I wrote this on the Radio 5 news forum last week:
In the "fog of war" organisations have to rely on clear leadership from the top. Confusion and miscommunication are rife and individuals on the front line are totally confused and can't see the "bigger picture". This is why we have training and repeated exercises, so senior officers can understand how command and control works, they can act out scenarios with various "cock ups" built in.
Whilst I have a lot of sympathy for the police, especially those on the front line who pulled the trigger, I find it very difficult to have sympathy for Sir Ian. He is at the top of an organisation that whilst stretched does appear to have been under prepared and badly led in this time of crisis. Furthermore, I find it hard to believe that he has the confidence of his staff officers to correct the obvious mistakes that were made or that he is capable of handling a similar situation, and I don't just mean the shooting.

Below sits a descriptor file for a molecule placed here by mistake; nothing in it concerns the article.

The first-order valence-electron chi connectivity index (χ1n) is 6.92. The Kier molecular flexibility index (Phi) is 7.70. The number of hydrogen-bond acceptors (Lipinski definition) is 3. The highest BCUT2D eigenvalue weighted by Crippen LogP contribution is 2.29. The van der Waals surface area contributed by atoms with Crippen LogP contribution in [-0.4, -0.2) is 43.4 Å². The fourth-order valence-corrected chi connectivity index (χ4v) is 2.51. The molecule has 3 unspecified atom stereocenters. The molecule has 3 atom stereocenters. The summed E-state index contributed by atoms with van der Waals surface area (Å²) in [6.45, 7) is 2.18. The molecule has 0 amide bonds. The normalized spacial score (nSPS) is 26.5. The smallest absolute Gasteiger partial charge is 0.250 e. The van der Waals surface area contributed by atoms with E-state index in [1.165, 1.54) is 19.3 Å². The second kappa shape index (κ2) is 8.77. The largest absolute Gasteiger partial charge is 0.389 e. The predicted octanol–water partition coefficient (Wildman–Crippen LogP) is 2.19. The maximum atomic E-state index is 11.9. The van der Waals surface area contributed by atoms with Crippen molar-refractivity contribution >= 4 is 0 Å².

Therefore, I conclude he must go, and the sooner the better so a new leader can start to build the public and organsiational confidence that is needed to deal with similar attacks.
But it is now simpler than that, he has become the story and he will be hounded about this whenever he is interviewed.